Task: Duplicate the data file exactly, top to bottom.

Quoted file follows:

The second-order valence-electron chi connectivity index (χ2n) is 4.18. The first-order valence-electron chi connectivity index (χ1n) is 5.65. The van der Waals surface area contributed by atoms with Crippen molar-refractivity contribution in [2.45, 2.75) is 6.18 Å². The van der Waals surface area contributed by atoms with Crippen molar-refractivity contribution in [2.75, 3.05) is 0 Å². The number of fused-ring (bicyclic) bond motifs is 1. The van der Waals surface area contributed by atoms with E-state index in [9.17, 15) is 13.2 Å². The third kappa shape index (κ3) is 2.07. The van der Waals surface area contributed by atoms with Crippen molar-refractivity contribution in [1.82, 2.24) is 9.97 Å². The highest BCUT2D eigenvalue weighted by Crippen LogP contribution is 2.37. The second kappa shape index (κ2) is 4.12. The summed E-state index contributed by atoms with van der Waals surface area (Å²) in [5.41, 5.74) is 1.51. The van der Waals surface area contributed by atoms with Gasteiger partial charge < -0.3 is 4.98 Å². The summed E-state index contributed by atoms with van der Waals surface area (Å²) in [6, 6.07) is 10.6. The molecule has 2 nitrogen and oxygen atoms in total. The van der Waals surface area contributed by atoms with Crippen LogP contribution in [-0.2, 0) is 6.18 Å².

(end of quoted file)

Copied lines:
The second-order valence-electron chi connectivity index (χ2n) is 4.18. The first-order valence-electron chi connectivity index (χ1n) is 5.65. The van der Waals surface area contributed by atoms with Crippen molar-refractivity contribution in [2.45, 2.75) is 6.18 Å². The van der Waals surface area contributed by atoms with Crippen molar-refractivity contribution in [2.75, 3.05) is 0 Å². The number of fused-ring (bicyclic) bond motifs is 1. The van der Waals surface area contributed by atoms with E-state index in [9.17, 15) is 13.2 Å². The third kappa shape index (κ3) is 2.07. The van der Waals surface area contributed by atoms with Crippen molar-refractivity contribution in [1.82, 2.24) is 9.97 Å². The highest BCUT2D eigenvalue weighted by Crippen LogP contribution is 2.37. The second kappa shape index (κ2) is 4.12. The summed E-state index contributed by atoms with van der Waals surface area (Å²) in [5.41, 5.74) is 1.51. The van der Waals surface area contributed by atoms with Gasteiger partial charge < -0.3 is 4.98 Å². The summed E-state index contributed by atoms with van der Waals surface area (Å²) in [6, 6.07) is 10.6. The molecule has 2 nitrogen and oxygen atoms in total. The van der Waals surface area contributed by atoms with Crippen LogP contribution in [-0.2, 0) is 6.18 Å².